• Slight variations in dosage or delivery might have an impact on the overall vaccine effectiveness for an individual.
  • Length of time after all doses are given – shortly after being given the last dose, your immune response may not be robust enough to stop an infection. Usually, maximum immunity is reached after a few days.
  • Randomness – all biological systems have inherent randomness in them, so it is plausible to hypothesize that the vaccine just didn’t induce an immune response.
vaccine effectiveness
Photo by Markus Spiske on Unsplash.

Moderna phase 3 clinical trial results

The Moderna phase 3 clinical trial results are a good way to look at this. The Moderna trial included over 30,000 volunteers roughly divided into equal sized groups of 15,000 who received two doses of the vaccine and 15,000 who received two doses of the placebo. The patients were randomized to each group, and it was double-blinded, meaning neither the patient nor the clinician knew who was getting what vaccine (although, given the frequency of minor effects post-vaccination, I don’t think it was a big secret).

The volunteers were then instructed to live their lives as they did prior to the vaccine – wear masks, socially distance from others, and other public health measures. Participants were monitored closely, and if they didn’t feel well, they were tested for COVID-19. In fact, if they were symptomatic, the researchers called the participant every day.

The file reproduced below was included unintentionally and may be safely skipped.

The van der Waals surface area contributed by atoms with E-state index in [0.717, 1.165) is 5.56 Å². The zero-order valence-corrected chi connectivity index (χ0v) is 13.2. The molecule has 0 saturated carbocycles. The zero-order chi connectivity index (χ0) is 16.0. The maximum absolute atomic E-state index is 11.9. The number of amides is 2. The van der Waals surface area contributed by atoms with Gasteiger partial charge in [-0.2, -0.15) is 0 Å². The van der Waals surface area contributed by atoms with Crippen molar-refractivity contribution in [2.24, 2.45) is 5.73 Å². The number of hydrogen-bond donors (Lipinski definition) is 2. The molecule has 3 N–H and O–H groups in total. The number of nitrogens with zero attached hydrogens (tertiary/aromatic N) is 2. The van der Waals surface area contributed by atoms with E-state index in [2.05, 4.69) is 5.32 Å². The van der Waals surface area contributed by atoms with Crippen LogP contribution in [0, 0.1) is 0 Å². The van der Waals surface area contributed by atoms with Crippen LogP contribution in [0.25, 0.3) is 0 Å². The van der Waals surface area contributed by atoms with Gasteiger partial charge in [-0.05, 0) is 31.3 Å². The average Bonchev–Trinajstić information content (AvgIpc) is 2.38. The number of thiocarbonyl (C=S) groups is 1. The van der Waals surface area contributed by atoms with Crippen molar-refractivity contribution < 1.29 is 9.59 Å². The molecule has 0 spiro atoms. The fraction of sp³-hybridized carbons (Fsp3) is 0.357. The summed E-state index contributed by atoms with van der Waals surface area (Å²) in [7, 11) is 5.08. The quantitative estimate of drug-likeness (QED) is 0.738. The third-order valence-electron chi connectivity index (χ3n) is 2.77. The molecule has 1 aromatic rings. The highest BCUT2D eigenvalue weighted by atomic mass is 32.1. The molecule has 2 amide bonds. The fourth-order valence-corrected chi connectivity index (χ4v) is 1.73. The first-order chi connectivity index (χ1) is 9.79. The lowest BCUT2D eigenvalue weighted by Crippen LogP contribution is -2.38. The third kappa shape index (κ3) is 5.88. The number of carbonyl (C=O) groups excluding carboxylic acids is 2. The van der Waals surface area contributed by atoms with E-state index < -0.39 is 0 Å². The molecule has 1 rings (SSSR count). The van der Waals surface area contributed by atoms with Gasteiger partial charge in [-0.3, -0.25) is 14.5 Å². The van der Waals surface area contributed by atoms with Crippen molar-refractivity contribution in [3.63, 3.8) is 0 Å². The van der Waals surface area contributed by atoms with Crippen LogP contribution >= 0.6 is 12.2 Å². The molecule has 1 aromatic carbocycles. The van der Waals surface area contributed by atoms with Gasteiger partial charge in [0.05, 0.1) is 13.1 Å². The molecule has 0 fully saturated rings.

Because Moderna was going to seek an Emergency Use Authorization (EUA), the effectiveness numbers were calculated two months after the average participant had received their second dose. Let’s calculate the vaccine effectiveness for the Moderna vaccine

  • ARU (attack rate for unvaccinated) = 185/15000 = 0.01233
  • ARV (attack rate for vaccinated) = 11/15000 = 0.00073
  • Vaccine effectiveness = (0.01233-0.00073)/0.01233 = 94.1%

But once again, these are results from a clinical trial with all of the caveats I mentioned above that may affect the real-world results for you. And it doesn’t mean that if you have had the Moderna vaccine that each time you encounter COVID-19 in the wild that you have 5.9% chance of catching it.

If the vaccine gave you immunity, and you have a 94.1% chance of that, you are probably immune as long as other factors don’t come into play like a new variant. Once you’re immune, you’re immune (though immunity can wane over time).

Thus ends my Ted Talk on vaccine effectiveness. If you don’t mind contributing to this discussion through the Patreon link below, I will appreciate it.

Citations

  • Orenstein WA, Bernier RH, Dondero TJ, Hinman AR, Marks JS, Bart KJ, Sirotkin B. Field evaluation of vaccine efficacy. Bull World Health Organ. 1985;63(6):1055-68. PMID: 3879673; PMCID: PMC2536484.


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The Original Skeptical Raptor
Chief Executive Officer at SkepticalRaptor
Lifetime lover of science, especially biomedical research. Spent years in academics, business development, research, and traveling the world shilling for Big Pharma. I love sports, mostly college basketball and football, hockey, and baseball. I enjoy great food and intelligent conversation. And a delicious morning coffee!